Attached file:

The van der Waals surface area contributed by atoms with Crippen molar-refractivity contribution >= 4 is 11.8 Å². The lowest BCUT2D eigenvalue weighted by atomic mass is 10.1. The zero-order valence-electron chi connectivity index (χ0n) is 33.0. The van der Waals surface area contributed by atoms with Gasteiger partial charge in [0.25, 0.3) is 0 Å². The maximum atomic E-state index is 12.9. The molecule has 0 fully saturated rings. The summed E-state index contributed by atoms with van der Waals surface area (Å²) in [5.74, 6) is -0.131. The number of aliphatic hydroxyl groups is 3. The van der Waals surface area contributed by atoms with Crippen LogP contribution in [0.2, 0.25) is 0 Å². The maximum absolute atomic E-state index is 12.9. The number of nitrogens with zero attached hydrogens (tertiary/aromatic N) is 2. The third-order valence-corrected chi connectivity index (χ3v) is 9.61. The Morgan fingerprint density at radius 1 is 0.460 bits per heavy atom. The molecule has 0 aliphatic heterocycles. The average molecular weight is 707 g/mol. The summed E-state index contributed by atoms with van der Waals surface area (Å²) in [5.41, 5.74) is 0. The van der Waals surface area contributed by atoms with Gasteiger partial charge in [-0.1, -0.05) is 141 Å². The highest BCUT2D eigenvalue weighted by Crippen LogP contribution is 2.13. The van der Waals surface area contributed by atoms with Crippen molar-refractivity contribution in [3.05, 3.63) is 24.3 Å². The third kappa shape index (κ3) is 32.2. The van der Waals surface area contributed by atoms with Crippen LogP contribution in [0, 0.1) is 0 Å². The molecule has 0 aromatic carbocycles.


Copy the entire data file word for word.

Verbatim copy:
The van der Waals surface area contributed by atoms with Crippen molar-refractivity contribution >= 4 is 11.8 Å². The lowest BCUT2D eigenvalue weighted by atomic mass is 10.1. The zero-order valence-electron chi connectivity index (χ0n) is 33.0. The van der Waals surface area contributed by atoms with Gasteiger partial charge in [0.25, 0.3) is 0 Å². The maximum atomic E-state index is 12.9. The molecule has 0 fully saturated rings. The summed E-state index contributed by atoms with van der Waals surface area (Å²) in [5.74, 6) is -0.131. The number of aliphatic hydroxyl groups is 3. The van der Waals surface area contributed by atoms with Crippen LogP contribution in [0.2, 0.25) is 0 Å². The maximum absolute atomic E-state index is 12.9. The number of nitrogens with zero attached hydrogens (tertiary/aromatic N) is 2. The third-order valence-corrected chi connectivity index (χ3v) is 9.61. The Morgan fingerprint density at radius 1 is 0.460 bits per heavy atom. The molecule has 0 aliphatic heterocycles. The average molecular weight is 707 g/mol. The summed E-state index contributed by atoms with van der Waals surface area (Å²) in [5.41, 5.74) is 0. The van der Waals surface area contributed by atoms with Gasteiger partial charge in [-0.1, -0.05) is 141 Å². The highest BCUT2D eigenvalue weighted by Crippen LogP contribution is 2.13. The van der Waals surface area contributed by atoms with Crippen molar-refractivity contribution in [3.05, 3.63) is 24.3 Å². The third kappa shape index (κ3) is 32.2. The van der Waals surface area contributed by atoms with Crippen LogP contribution in [0, 0.1) is 0 Å². The molecule has 0 aromatic carbocycles.